Misuse of racial identity stops the spread of capitalism’s benefits - Businesslive

26 January 2020 - Overdue spring cleaning in late December yielded an unexcavated pile of documents and cuttings I had long ago assembled under the tantalising label “Useful/Keep”.

Michael Morris
Overdue spring cleaning in late December yielded an unexcavated pile of documents and cuttings I had long ago assembled under the tantalising label “Useful/Keep”.

An hour into the sorting I had three piles of unthrow-away-able materials, and nil for the bin (a statistic discretion persuaded me to keep from my wife).

It shouldn’t have taken that long, but half the joy of being a hoarder is actually seeing what you’ve got and being reminded why you thought it was worth keeping in the first place.

One item I dwelled on was a 1993 edition of the magazine Work in Progress. The cover story — “The New SA Identity Crisis, Who says it don’t matter if you’re black or white?” — could have been written the week before.

Another was a spare cutting of a story I did in 2006 on a weekday evening “masterclass” by a man who, I wrote, “to his credit retains an air of bullish street suss, the instinctive acumen of the teenage gambler and the 20-something car boot salesman unspoilt by the wealth and status the self-made millionaire has gained since”.

He was Herman Mashaba. He thrilled his audience of would-be entrepreneurs, who marvelled at his life story, the hard times of his youth in Ramotse, near Hammanskraal, the forging of his business smarts peddling hair-care products, and his pride in eventually manufacturing his own and, later, putting them on the shelves of London stores.

The piece began: “You picture a savvy Herman Mashaba at 24, in his first suit, leaning into the boot of his car to haul out some product and saying to himself: ‘Herman, let’s go make some money’.”

I think of him, even now, as the most unembarrassed moneymaker I have ever met. As if describing someone he deeply admired, he said at one point: “Mashaba was born a capitalist. If there is one person who loves making money, it’s this man.”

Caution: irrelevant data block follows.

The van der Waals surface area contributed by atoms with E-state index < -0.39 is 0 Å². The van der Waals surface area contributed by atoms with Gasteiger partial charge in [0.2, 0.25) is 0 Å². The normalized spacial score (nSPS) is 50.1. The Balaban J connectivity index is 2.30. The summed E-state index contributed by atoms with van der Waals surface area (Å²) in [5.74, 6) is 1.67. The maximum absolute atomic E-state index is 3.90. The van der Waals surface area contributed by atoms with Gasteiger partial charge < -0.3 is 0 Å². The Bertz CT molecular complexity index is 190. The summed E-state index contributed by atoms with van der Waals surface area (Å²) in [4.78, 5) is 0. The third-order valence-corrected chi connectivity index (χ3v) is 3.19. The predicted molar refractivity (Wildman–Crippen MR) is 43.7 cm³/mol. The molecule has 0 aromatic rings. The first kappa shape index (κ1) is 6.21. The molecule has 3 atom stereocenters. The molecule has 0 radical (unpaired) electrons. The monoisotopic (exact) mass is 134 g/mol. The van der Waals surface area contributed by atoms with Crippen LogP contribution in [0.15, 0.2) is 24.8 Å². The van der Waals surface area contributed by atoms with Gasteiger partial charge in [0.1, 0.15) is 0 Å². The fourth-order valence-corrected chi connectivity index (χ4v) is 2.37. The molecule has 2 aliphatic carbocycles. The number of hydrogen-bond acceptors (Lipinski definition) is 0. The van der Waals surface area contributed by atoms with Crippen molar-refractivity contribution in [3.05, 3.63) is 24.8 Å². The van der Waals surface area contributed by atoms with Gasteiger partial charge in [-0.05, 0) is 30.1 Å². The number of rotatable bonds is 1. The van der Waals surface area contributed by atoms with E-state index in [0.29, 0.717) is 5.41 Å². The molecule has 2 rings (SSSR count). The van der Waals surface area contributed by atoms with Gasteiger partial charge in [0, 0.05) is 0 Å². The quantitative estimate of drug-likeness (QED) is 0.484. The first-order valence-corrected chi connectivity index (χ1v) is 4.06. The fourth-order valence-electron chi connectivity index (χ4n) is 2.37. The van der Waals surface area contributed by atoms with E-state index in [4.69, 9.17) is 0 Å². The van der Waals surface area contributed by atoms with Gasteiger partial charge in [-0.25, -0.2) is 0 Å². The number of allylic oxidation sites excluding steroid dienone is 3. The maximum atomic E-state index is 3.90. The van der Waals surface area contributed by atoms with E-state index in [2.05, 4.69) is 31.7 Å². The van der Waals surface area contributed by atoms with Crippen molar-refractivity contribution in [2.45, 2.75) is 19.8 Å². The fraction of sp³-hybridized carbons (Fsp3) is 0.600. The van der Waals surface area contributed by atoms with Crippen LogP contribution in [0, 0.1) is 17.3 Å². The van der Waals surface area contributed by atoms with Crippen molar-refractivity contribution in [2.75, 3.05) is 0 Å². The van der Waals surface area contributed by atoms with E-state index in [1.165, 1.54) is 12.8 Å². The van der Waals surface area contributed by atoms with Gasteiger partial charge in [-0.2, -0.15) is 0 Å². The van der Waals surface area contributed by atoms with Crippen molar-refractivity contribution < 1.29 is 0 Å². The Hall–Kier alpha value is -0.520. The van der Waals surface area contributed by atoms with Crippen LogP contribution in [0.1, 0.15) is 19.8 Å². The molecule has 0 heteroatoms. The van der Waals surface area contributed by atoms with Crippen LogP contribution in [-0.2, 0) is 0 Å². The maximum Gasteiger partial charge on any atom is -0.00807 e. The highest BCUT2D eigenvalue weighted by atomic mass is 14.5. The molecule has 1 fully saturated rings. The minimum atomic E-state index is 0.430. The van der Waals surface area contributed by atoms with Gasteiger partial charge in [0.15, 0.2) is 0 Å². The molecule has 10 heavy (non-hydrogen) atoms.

Interestingly, though, there was no hint of vainglory — his was a distinctly transformative message, even a political one. He scoffed at do-gooding, and business people pretending big-hearted altruism was really their motivation. Making money, he insisted, was the most important thing a business could do to advance the national interest.

“I strongly believe, guys, let’s go out there and make money,” he said. “Let’s not be apologetic about it. There’s nothing wrong with it.” On reprise, he added a critical condition: “If you are operating in a legal framework, which is designed to spread the benefits, there’s nothing to say sorry for.”

Coming across this quite ordinary idea — succeeding within a framework “designed to spread the benefits” — set off a keen association with that Work in Progress article on SA’s 1993 “identity crisis”, in particular, historian Colin Bundy’s remark about the “dangers” of what he called “partial transformation”.

The risk lay in perpetuating “the experiential conditions that make a mockery of nonracialism”. Bundy added: “We need to ask ourselves: 'As long as Khayelitsha or Alexandra exist, how do we achieve nonracialism?’”

It is a shocking indictment of post-democracy policy and administration that, all these years later — as long a time as Nelson Mandela languished in jail — the partial transformation Bundy warned of has been at once achieved and stifled by a cynical resuscitation of the racial identitarianism of the old order, vastly expanding the wealth of a small elite while guaranteeing that, in the absence of a framework really capable of spreading benefits, the experiential conditions that define the life of millions remains a mockery of nonracialism.

• Morris is head of media at the Institute of Race Relations.